Security and Crime News
Slashing Suspect Talked Of Respect
By Stephanie McCrummen and Annie Gowen
January 12, 2005 - A man who slashed six people at a retirement home in Alexandria on Sunday mumbled, "She didn't respect me," after he went from room to room attacking residents, visitors and co-workers with a dull knife, a woman who helped subdue him said yesterday.
"He kind of rambled on," said Jane Margaret Dow, 59, an editor from Arlington who was visiting her 93-year-old mother at Goodwin House when she heard someone screaming in the hallway. ". . .He seemed to be out of his mind -- he wasn't coherent."
Mustafa Mohamed, 30, a housekeeping employee at the retirement home, has been charged with two counts of malicious wounding in the knife attack. One of the victims, whose neck was broken, remained hospitalized yesterday, police said. A resident required 200 stitches.
Investigators are trying to determine what caused the burst of violence that residents and employees described as "random" and "out of the blue." Experts who have studied violence in workplaces -- in offices, factories and other public places -- said, however, that such acts typically are quite purposeful, at least in the mind of the attacker, and the result of frustrations that often have simmered for some time.
"Most of these cases are cases of vengeance," said Jack Levin, director of the Brudnick Center on Violence and Conflict at Northeastern University in Boston. "The worker or ex-worker seeks sweet revenge" against an employee or manager who he perceives has humiliated or threatened him.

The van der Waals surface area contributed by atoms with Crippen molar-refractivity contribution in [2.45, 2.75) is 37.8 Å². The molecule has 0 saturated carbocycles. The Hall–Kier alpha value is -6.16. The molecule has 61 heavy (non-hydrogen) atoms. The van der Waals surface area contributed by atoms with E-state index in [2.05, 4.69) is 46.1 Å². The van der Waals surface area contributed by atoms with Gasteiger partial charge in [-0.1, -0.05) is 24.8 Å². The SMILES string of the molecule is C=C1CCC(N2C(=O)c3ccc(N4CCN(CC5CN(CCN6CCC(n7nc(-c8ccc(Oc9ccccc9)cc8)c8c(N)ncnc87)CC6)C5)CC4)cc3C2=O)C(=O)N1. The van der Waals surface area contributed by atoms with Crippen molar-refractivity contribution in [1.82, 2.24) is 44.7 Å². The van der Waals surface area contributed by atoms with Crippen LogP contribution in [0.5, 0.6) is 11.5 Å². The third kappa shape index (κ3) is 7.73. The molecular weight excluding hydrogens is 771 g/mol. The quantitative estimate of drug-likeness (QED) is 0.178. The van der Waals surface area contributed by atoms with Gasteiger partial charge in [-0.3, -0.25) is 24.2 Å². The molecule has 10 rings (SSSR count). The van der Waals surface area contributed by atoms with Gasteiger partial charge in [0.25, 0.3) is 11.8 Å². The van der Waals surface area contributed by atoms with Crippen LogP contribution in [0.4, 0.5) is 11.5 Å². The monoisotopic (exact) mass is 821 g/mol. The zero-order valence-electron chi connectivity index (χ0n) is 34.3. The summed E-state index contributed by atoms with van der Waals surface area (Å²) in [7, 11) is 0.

Officials at Goodwin House said that Mohamed had "no major problems" with his supervisor, who was not working there Sunday. Prosecutors said yesterday that they were pursuing a theory that the attack might have stemmed from a disagreement with a staff member.
The first co-worker who was slashed, food services manager Jeanne Hobbs, worked with Mohamed only on weekends, occasionally, and she said they'd never had a problem, according to her husband. Another visitor, John Springer, lunged toward the attacker as he slashed at Hobbs, who required 60 stitches on her face. Springer also was seriously injured.
Mohamed had been accused of attacking a co-worker before -- at a CVS store in 2003 after the worker laughed at him for tripping over some boxes, according to court documents. Those charges were dropped and, because there was no conviction, a background check by Goodwin House did not reveal the accusation before his hiring in 2003.
Levin and other experts said attacks on colleagues are perhaps best understood not as "workplace violence" but as "crimes of vengeance," a category that would include such shootings as those at Columbine High School and other mass killings in public places.
Typically, the attacker in such cases has been isolated socially, perhaps because he recently moved a great distance from his home or is predisposed to be a loner.
According to a government official familiar with his history, Mohamed immigrated from Somalia to the United States with his family in March 1992. He is a permanent resident but not a citizen.
Workers and residents at the Goodwin House said that Mohamed seemed like a pleasant person and a model employee who "just snapped," but experts said that in other cases, that scenario has rarely turned out to be true.
"I've been in this business 40 years, and I can count on one hand the number of cases where someone snapped," said Roger Depue, a former head of the FBI's Behavioral Science Unit who founded the Academy Group in Manassas, which counsels private companies across the country on workplace behavioral issues. "For the vast majority, it's an evolving process. The person begins to feel like they're being treated unfairly, and it grows."
Overall, the number of assaults and killings in the workplace has declined about 20 percent since the mid-1990s, although the number rose slightly in 2003, according to the Bureau of Labor Statistics.